Johnson and Hunter continue to be the safest bets to become two-way secondary playmakers at the wing, and that’s the most valuable NBA role for my draft board.
Doumbouya is an athletic energy big who is showing development as a ball-handler for Limoges in Eurocup. He’s this year’s best international prospect if he can sort out some odd shooting mechanics.
Kevin Porter Jr
Porter is the rising star of this year’s draft class. Relatively unheralded in high school, he has surged up the board due to his finishing ability and projection as a defender.
SG, Texas Tech
Culver has some exciting playmaking skills and is having a breakout year. He isn’t elite at anything, but his shot diversity and defensive utility should earn him an easy rotation spot.
Jones is getting overshadowed at Duke, but he’s the best passer in the freshman class outside of Barrett and has similar defensive skill to his brother, current Timberwolf Tyus.
It’s not a high ceiling, but Gafford appears ready to be an NBA-level rim runner and interior defender, and fortunately for him that should go far in this class.
Grimes has athletic talent, but doesn’t appear to have the foundation to put it to use. Can he show enough skill at Kansas, or will NBA teams be drafting more for potential?
An athletic four with ball-handling skill and great footwork, Reid needs to prove defensive viability to survive at the next level.
SG, Arizona State
Dort’s torrid start to the season has been fun to watch. His fluidity around the rim and raw decision-making prowess could put him in the top 10 by the end of the season.
PF, Wake Forest
Hoard is a difficult player to evaluate. On one hand, he has some strong switching potential on defense and is a solid passer. On the other, he fails in some fundamental skill assessments, particularly finishing.
SG, Penn State
Williams has impressed this year with one of the draft’s most versatile skills sets. He’s young for a junior and looks like he will fit in a lot of different NBA systems.
SG, Murray State
Morant has an interesting profile as an offensive player, and he appears to be taking the next step as a decision-maker.
With Matthews’ evolution into a capable isolation scorer this year, he now offers a small shot at creation ability and skilled defensive play, meaning he’s probably worth a first-round pick at this point.
SF, Kansas State
Wade’s perimeter defense is a rare find in this class, and he’s a decent shooter, too. With development, he could be a solid find later in the draft.
Tillie has lottery talent, but strength has always been an issue, and now there’s the potential for his foot injury to significantly bother him. Is he durable enough to play the five in the NBA?
Clarke has proved himself early as a scorer, and is another member of what looks like an incredibly deep wing class.
A few highlights from this massive group of mid-to-late first-round prospects, the majority of whom are wings:
Tre Jones continues to be the most fundamentally sound point guard in the class and he has significant upside if he can get a functional jumper worked out. He’s forgotten at Duk, but is very much a first-round prospect.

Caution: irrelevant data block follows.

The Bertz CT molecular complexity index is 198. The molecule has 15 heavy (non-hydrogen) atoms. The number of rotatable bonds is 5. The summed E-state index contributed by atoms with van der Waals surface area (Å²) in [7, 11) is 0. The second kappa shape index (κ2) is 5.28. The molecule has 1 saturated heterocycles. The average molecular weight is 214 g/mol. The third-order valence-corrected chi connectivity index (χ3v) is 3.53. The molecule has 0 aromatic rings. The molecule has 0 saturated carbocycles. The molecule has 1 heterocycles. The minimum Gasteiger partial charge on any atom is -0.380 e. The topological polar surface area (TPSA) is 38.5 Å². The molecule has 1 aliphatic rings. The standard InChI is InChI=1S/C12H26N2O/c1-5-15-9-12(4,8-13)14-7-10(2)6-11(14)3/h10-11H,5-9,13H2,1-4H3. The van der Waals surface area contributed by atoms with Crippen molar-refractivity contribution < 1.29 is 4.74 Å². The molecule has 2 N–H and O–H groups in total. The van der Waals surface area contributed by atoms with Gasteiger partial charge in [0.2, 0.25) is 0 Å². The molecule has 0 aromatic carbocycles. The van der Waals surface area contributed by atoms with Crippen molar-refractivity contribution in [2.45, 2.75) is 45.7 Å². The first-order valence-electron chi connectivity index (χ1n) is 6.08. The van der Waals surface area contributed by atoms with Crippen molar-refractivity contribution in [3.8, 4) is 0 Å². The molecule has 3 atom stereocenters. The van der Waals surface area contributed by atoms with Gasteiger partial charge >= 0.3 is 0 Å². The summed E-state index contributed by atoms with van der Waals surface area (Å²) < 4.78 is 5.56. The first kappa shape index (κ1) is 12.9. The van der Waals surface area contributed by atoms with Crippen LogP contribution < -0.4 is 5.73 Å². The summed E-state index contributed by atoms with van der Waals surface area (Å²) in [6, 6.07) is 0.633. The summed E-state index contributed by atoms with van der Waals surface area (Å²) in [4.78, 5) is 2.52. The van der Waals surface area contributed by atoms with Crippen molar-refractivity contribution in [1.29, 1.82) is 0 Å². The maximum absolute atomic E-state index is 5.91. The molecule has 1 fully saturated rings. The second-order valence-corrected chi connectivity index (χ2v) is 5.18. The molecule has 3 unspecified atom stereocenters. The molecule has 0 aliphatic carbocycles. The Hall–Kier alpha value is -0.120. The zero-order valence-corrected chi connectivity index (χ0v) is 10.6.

The Langford/Grimes decision is a tough one. Both are decent players with secondary playmaker potential, but both are also very weak in important areas for that role. I trust Langford’s shot to come around more than I trust Grimes’s defense at this point.
There are so many three/four combo types who look like future NBA small-ball lineup keystones off the bench in this class. I’d take any of Grant Williams, Dean Wade, Jaylen Hoard, and Brandon Clarke to be productive bench players for good teams eventually.
Players with the best shot to move up a tier in the next month: Kevin Porter, whose athleticism and transition play is very enticing; Ja Morant, if he can demonstrate more consistent decision-making and shot selection; and Langford, who probably will go in the lottery off the back of his high school shooting reputation and college production, but really needs to get a few to fall in a row soon.
This carries us to the end of the board, so a few thoughts and defenses of rankings are provided throughout.
PF, San Diego State
McDaniels thrills with his athleticism and rebounding, and is a pretty good team defender, but he’s a work in progress on offense.
C, West Virginia
Konate isn’t tall, but he has impressive length and makes even better use of it as a rim protector. He hasn’t had the same impact he did last year, but has progressed as a shooter, making him an intriguing two-way center.
It’s hard to tell what to make of Konate this year — his production hasn’t slipped, but he doesn’t look as comfortable on film, and his team has regressed significantly. He’s up here mainly because the big man class falls off a cliff after Gafford.
Schofield’s combination of physicality and agility make him a very strong defensive prospect, and his passing improvement makes him an enticing development project.
SG, FMP Beograd
Paunovic shows some interesting playmaking talent from the two and is extremely young. How he develops as a secondary pick-and-roll threat will be interesting this season.